Noting that many of these concerns are already having an impact across the sector, she said: "Some of these factors are propelling the direct-to-consumer explosion in footwear, with startup brands keen to emphasise kindred core values when marketing their products via Instagram and other social media. While currently they account for only about 1% of the market, that's sure to grow as such brands become more wholesale-oriented.
"In terms of other things likely to do well over the coming year, the popularity of relaxed and wide-jean fits will lead to rising demand for sneakers, ankle boots and the kind of chunkier heels that compliment that look. In terms of men's footwear, the safest bets will be fashion sneakers, clogs, fashion-oriented hiking boots, loafers and dress shoes with sneaker bottoms."
Above and beyond these two key presentations, it was clear that environmental awareness has become a powerful consumer driver, a development that the fashion industry is scrambling to adjust to. A challenge here is that the required infrastructure for recycling fabric and other apparel components is just not in place, a shortcoming that Jessica Schreiber, the founder of Fabscrap, a New York-based recycling non-profit, was keen to highlight.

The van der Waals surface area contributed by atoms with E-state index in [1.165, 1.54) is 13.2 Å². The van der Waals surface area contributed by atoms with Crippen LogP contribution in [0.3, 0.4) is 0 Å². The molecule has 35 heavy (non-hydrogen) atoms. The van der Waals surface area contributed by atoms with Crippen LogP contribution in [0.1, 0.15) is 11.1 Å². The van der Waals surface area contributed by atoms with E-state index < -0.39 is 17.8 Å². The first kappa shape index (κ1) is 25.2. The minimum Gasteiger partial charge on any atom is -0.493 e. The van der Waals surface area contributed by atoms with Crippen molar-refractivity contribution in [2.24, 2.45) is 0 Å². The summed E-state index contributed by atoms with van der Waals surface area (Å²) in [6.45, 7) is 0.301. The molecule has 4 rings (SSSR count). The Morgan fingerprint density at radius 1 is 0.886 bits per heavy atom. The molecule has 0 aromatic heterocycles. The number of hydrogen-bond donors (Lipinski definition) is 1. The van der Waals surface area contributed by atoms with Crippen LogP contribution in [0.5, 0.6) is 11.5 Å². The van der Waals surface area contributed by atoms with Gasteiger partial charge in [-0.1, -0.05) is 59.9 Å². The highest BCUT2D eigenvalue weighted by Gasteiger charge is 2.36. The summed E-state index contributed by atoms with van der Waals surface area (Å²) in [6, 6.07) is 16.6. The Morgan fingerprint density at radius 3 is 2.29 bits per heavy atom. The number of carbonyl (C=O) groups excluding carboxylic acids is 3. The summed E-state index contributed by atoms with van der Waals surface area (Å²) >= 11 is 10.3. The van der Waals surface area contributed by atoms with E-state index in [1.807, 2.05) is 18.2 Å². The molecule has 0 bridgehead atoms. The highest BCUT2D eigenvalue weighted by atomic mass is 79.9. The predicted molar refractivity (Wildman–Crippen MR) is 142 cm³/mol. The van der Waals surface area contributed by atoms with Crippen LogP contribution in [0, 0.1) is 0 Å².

Outlining the objectives of her organisation, she said: "Essentially, our goal is to divert as much fabric from landfills as possible. To that end, we accept shipments of various materials, from unused fabric waste to extra yardage, from designers and brands. We then sort it and sell it in its own stores or ensure it's recycled elsewhere. For their part, brands get reliable sustainability statistics, while consumers and designers can purchase second-hand fabric, and our volunteers can take whatever they want for free."
Asked during her seminar as to how companies could get involved in the initiative, she said: "We're actively looking to scale up, but that will require an industry-wide response. While we're looking at franchising to other fashion hubs and we're figuring out the shipping, it only all works if the industry helps to fund the initiative."
The 2020 edition of Winter Magic took place from 5-7 February at the Mandalay Bay Convention Center in Las Vegas.
Anna Huddleston, Special Correspondent, Las Vegas